Making Web Pages 4
Linking To Areas In A Page

In the process of creating your pages to display information you have two choices:

1. You can create an index of link that call up individual pages.

2. You can create one very large page of information and create an index to link to items on that page.

Each of these methods has pros and cons, but in certian types of pages such as a listing of like information or people it might be better to have all of them on one big page and shuffle up and down within the page.

To link within a page you simply use the standard template for a page link, but instead of using an HTML file name you create a tag or label that always starts with the pound sign ( # ), which is the symbol for number (e.g. #1, #2, #3).

While you can use any label (even the above example of #1, #2, #3, is valid, as would be #a, #b, #c) it is sometimes less confusing if you make the label representative of the item so that you can easily figure out where to go on the page to make changes or corrections.

The below listing of page links clearly shows this. Accountants are labeled "#acct" and Advertising is labeled "#ad" -- we still want to keep them short because there is less of a chance you will misspell "advertising" than plain old "ad."

<a href="#acct"> Accountants-Business Managers</a> |
<a href="#ad"> Advertising</a> |
<a href="#ag"> Agents</a> |
<a href="#arr"> Arranger</a> |
<a href="#auth"> Authors</a> |

That above list would create a simple row of headings separated by a verticle line |. Remember, unless you put a <BR> , <P> , <HR> or the headline text definers such as <h1> , all printed text will stay on a row until it reaches the margins of the browser. So this list will go across the page like this:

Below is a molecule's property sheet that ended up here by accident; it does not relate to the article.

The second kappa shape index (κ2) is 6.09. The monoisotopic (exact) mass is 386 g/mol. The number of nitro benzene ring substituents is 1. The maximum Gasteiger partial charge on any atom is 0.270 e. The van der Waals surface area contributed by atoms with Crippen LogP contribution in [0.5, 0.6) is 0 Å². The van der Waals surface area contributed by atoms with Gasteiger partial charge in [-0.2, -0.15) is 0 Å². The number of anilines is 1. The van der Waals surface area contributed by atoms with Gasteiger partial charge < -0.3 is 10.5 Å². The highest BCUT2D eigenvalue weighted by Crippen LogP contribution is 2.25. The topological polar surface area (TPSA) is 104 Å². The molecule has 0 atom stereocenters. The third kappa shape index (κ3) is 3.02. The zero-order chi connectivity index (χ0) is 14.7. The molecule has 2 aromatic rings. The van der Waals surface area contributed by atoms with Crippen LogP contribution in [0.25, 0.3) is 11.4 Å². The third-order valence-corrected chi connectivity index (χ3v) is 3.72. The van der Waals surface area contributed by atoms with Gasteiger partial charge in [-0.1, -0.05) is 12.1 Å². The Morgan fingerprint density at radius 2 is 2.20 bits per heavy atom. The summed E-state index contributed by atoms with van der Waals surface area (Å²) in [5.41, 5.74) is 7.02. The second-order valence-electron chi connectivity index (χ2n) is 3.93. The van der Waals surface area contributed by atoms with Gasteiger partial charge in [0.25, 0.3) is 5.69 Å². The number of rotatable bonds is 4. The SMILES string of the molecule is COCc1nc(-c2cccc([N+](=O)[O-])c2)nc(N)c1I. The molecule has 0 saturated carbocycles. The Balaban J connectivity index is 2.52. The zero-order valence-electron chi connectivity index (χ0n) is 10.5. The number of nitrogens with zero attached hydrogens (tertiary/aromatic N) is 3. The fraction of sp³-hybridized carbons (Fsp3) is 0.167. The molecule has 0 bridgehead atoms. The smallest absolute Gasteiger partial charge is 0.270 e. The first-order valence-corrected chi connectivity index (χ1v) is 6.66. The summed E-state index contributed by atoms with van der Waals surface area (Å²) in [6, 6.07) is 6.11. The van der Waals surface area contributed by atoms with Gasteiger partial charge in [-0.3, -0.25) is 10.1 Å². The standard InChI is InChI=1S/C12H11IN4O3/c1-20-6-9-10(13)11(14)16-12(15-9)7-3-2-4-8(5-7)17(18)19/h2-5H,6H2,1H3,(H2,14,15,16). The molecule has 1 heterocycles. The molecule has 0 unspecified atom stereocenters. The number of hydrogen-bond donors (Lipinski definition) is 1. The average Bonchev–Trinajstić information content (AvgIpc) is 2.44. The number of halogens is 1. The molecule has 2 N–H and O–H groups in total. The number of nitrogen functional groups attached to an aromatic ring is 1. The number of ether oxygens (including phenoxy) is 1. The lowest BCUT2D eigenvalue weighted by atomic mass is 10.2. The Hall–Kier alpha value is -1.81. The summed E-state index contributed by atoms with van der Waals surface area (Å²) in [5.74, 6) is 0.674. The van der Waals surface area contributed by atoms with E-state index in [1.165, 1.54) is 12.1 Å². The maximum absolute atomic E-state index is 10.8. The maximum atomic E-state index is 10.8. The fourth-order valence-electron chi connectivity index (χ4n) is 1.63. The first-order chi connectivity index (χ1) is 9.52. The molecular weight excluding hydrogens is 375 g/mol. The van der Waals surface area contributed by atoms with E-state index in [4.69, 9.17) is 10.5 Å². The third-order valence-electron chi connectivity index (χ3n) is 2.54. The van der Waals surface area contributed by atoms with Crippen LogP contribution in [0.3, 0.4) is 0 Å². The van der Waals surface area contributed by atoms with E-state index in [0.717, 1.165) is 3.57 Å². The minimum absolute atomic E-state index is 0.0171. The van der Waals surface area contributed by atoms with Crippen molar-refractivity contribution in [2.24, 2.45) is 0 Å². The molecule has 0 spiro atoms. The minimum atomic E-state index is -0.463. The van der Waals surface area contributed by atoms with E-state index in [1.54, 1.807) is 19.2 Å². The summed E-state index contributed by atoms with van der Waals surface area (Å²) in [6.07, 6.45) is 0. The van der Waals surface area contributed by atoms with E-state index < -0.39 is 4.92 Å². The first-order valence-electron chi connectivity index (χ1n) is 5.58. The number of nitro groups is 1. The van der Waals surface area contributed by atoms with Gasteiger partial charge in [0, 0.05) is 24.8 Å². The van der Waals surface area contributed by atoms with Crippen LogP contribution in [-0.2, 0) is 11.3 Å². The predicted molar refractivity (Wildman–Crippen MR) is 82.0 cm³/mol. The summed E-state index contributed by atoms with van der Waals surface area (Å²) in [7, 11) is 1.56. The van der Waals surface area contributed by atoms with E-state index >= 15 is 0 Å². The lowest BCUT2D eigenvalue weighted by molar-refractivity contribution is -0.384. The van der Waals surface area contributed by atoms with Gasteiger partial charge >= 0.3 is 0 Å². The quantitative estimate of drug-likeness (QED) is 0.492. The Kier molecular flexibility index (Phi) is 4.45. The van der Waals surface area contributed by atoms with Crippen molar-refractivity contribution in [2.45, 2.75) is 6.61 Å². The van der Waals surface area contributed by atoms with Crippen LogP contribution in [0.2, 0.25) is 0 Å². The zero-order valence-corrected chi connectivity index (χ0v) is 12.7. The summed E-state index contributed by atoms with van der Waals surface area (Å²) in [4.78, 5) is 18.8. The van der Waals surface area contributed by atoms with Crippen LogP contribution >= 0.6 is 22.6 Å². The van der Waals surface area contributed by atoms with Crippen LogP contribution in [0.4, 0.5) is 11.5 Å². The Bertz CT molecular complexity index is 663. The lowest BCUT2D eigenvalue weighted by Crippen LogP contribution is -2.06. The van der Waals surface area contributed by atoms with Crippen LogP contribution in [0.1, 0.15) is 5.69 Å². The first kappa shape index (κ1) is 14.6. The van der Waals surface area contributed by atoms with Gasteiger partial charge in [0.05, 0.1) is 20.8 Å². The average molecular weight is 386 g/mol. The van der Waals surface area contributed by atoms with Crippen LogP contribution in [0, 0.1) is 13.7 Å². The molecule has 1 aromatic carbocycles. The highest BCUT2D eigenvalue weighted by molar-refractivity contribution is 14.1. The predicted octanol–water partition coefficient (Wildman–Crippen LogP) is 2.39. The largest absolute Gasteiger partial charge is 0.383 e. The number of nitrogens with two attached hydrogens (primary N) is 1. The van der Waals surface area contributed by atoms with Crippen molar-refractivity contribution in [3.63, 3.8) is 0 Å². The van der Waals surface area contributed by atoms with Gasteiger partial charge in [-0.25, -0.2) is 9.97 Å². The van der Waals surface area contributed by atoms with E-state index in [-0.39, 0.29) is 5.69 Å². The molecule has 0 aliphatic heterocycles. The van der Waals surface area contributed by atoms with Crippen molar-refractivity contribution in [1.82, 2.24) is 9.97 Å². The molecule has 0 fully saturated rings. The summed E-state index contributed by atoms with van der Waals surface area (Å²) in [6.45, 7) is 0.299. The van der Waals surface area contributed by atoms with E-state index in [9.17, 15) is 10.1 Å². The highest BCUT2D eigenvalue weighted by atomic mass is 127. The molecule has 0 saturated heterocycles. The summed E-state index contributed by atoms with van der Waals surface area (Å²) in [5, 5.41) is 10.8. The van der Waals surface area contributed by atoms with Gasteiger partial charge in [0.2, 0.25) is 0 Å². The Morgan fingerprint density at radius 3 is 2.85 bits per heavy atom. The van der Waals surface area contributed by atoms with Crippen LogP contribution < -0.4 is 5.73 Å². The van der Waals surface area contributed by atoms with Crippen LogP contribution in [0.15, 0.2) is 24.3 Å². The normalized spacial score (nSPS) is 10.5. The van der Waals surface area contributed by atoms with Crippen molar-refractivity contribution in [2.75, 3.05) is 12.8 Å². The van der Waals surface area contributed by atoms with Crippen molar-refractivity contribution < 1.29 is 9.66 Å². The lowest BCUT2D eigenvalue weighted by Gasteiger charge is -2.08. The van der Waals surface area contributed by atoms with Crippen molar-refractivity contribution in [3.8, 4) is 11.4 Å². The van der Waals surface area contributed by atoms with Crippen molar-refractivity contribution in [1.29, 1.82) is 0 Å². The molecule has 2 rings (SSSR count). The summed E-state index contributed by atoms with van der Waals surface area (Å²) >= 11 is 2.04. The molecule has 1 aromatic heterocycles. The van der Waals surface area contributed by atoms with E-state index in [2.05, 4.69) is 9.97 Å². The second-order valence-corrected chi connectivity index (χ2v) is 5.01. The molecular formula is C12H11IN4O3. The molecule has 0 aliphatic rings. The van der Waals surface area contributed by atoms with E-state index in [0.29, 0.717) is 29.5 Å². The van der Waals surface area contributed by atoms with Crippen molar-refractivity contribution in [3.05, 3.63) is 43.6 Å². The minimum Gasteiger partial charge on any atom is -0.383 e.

Accoutantants-Business Managers | Advertising | Agents | Arranger | Authors |

Since these are links they will be underlined and colored by default (unless you defeat these characteristics intentionally). When the user clicks on these links the browser scrolls down to the place mark or book mark on the page, which looks like this:

<a name="acct">

Accounttants. Other text information to read goes here.

<a name="ad">

Advertising. Other text here.

<a name="ag">

Agents. More text to read.

<a name="arr">

Arrangers. More information.

<a name="auth">

Authors. Names and addresses or other details.

For the user to return to the top they can simply use the "back" button on their browser or you can put a specific "#t" link or "#top" link nearby so the user can click on that, such as like this:

<a name="ag"> <P>
<a href="#t> Back To The Top</a> <P>

Agents. More text to read.

At the very top of the page you would put the:

<a name ="t">


The Musician's PlaceTo Shop!
Instant Gift Certificates!

© 2001-2005 Issues Magazine.
All Rights Reserved.

Get 15 FREE prints!